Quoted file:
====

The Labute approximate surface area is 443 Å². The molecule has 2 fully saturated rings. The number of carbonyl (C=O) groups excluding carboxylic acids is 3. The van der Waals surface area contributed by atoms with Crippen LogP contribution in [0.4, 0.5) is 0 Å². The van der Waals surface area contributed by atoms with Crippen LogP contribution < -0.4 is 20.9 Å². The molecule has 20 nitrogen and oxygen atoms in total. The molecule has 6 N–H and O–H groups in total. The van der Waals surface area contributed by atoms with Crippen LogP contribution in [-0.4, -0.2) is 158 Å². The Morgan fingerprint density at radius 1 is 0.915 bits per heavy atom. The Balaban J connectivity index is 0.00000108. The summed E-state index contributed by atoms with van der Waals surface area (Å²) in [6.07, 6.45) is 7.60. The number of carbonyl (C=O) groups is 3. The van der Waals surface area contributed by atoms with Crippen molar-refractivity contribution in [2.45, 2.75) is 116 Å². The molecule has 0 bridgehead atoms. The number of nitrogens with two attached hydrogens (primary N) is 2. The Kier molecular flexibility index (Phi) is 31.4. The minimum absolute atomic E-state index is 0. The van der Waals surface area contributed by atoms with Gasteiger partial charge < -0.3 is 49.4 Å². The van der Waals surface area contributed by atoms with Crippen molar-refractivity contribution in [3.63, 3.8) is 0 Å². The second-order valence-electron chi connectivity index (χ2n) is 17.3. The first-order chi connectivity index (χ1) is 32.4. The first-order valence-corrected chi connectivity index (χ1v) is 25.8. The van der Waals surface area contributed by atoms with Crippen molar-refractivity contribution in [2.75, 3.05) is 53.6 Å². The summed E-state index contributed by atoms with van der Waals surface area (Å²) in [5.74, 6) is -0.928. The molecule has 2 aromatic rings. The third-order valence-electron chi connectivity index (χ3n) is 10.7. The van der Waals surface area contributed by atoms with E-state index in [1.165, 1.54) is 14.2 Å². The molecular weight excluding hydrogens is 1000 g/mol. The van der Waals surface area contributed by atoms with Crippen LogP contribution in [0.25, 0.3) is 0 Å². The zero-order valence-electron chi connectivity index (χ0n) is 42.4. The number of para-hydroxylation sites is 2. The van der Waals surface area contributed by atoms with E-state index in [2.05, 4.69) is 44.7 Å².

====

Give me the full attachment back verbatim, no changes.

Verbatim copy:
The Labute approximate surface area is 443 Å². The molecule has 2 fully saturated rings. The number of carbonyl (C=O) groups excluding carboxylic acids is 3. The van der Waals surface area contributed by atoms with Crippen LogP contribution in [0.4, 0.5) is 0 Å². The van der Waals surface area contributed by atoms with Crippen LogP contribution < -0.4 is 20.9 Å². The molecule has 20 nitrogen and oxygen atoms in total. The molecule has 6 N–H and O–H groups in total. The van der Waals surface area contributed by atoms with Crippen LogP contribution in [-0.4, -0.2) is 158 Å². The Morgan fingerprint density at radius 1 is 0.915 bits per heavy atom. The Balaban J connectivity index is 0.00000108. The summed E-state index contributed by atoms with van der Waals surface area (Å²) in [6.07, 6.45) is 7.60. The number of carbonyl (C=O) groups is 3. The van der Waals surface area contributed by atoms with Crippen molar-refractivity contribution in [2.45, 2.75) is 116 Å². The molecule has 0 bridgehead atoms. The number of nitrogens with two attached hydrogens (primary N) is 2. The Kier molecular flexibility index (Phi) is 31.4. The minimum absolute atomic E-state index is 0. The van der Waals surface area contributed by atoms with Gasteiger partial charge < -0.3 is 49.4 Å². The van der Waals surface area contributed by atoms with Crippen molar-refractivity contribution in [3.63, 3.8) is 0 Å². The second-order valence-electron chi connectivity index (χ2n) is 17.3. The first-order chi connectivity index (χ1) is 32.4. The first-order valence-corrected chi connectivity index (χ1v) is 25.8. The van der Waals surface area contributed by atoms with Crippen molar-refractivity contribution in [2.75, 3.05) is 53.6 Å². The summed E-state index contributed by atoms with van der Waals surface area (Å²) in [5.74, 6) is -0.928. The molecule has 2 aromatic rings. The third-order valence-electron chi connectivity index (χ3n) is 10.7. The van der Waals surface area contributed by atoms with E-state index in [1.165, 1.54) is 14.2 Å². The molecular weight excluding hydrogens is 1000 g/mol. The van der Waals surface area contributed by atoms with Crippen LogP contribution in [0.25, 0.3) is 0 Å². The zero-order valence-electron chi connectivity index (χ0n) is 42.4. The number of para-hydroxylation sites is 2. The van der Waals surface area contributed by atoms with E-state index in [2.05, 4.69) is 44.7 Å².